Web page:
S. aureus, E. coli and Pseudomonas spp. are the top 3 pathogens in the present study similar to studies from India and outside, where they frequently are amongst the top 5 pathogens isolated from skin and soft tissue infections in hospitalized patients. In the present study, prevalence of MRSA (38.56%) is higher than that reported from Nagpur (19.56%) and Vellore (24%) in India. However, it is comparable to that in United States and certain European countries where methicillin resistance was detected in 32.4% to 44.4% S. aureus isolates. Almost 87% of MRSA were resistant to other antibiotics like amikacin and ciprofloxacin which is a matter of great concern since options to treat these infections are drastically reduced. High resistance of MRSA to other antibiotics has been reported in previous studies also., Thus, at present vancomycin and rifampicin appear to be the drug of choice for treating MRSA infections. Alternate drugs like teicoplanin and quinupristine-dalfopristine have also shown promising results., As regards enterococci, more than half of the isolates (53.3%) were HLAR with the implication that the synergistic combination of beta-lactam plus aminoglycoside will not be active against them. Thus, the resistance pattern of enterococci needs to be monitored carefully.
Gram negative bacilli demonstrated a high rate of ESBL expression (66.75%) which is comparable to that reported previously (68%) from India. Extended spectrum beta-lactamase positive isolates are frequently resistant to other antibiotics like quinolones and aminoglycosides which has been found in the present study also. Finding of more concern is the resistance of ESBL positive isolates to piperacillin-tazobactam (beta lactam-beta lactamase inhibitor) combination since the antibiotics of choice in the treatment of infection due to ESBL positive bacteria are limited to either these combinations or the carpapenems. The high rates of antibiotic resistance observed in the present study may be due to the fact that ours is a tertiary care hospital with widespread usage of broad spectrum antibiotics leading to selective survival advantage of pathogens. This is reinforced by the fact that in a previous study on nosocomial uropathogens done in our institute, a similar high rate of MRSA (23.8%), ESBL production (71.5%) and HLAR (70.17%) was reported.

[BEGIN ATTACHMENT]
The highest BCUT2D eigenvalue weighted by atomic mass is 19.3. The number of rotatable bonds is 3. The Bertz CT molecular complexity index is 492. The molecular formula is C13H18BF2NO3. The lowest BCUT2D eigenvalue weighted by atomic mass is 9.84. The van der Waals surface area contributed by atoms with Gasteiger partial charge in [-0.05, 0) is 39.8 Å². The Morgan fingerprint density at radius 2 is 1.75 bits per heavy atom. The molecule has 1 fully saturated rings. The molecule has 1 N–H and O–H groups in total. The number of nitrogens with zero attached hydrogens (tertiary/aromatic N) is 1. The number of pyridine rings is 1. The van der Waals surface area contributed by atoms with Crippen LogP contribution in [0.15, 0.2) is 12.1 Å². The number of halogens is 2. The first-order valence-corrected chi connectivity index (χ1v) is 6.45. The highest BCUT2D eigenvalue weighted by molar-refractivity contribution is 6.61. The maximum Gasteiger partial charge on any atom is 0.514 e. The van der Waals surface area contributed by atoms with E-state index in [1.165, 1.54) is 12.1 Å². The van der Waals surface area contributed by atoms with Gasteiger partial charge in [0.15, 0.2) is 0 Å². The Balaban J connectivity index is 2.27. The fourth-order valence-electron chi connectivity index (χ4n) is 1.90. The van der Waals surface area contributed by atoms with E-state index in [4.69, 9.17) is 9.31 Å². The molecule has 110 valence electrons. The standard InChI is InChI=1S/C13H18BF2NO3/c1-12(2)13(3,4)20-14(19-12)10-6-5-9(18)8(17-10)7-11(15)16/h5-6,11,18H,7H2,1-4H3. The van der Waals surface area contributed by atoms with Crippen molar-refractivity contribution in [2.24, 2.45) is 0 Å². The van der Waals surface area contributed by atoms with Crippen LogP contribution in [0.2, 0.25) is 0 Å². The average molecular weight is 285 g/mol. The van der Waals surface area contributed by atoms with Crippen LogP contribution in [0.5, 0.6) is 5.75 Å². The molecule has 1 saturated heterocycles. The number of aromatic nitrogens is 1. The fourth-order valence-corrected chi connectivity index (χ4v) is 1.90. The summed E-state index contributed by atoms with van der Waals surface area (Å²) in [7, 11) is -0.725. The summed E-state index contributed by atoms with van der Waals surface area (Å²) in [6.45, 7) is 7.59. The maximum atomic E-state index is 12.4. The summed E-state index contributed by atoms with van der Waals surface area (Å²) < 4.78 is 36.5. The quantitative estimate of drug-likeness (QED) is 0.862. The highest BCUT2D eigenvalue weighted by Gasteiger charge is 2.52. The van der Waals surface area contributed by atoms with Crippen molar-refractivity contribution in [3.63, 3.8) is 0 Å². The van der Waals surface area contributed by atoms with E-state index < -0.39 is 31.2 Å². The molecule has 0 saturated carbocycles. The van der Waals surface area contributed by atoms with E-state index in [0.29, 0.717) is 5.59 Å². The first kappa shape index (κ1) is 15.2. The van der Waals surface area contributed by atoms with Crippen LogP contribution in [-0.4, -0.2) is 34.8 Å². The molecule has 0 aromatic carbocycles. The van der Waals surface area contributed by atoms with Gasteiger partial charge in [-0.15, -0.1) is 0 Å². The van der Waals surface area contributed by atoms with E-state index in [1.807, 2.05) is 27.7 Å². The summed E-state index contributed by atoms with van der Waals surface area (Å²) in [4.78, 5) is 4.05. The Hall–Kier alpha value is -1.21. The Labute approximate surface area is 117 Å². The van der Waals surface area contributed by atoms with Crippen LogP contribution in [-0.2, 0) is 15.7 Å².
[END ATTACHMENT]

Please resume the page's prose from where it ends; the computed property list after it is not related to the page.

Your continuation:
The susceptibility data collected in this study suggests that the most common organisms likely to be encountered in soft tissue infections are gram-positive cocci, notably S. aureus, many of them methicillin-resistant. Thus, any first line antibiotic treatment should be primarily directed against this pathogen. For coverage of gram negative bacteria, beta lactam-beta lactamase inhibitor combinations would be more useful. Use of mono drug therapy with cephalosporins, aminoglycosides and fluoroquinolones need to be guided by the sensitivity report. Lastly, continued monitoring of susceptibility pattern need to be carried out in individual settings so as to detect the true burden of antibiotic resistance in organisms and prevent their further emergence by judicious use of drugs.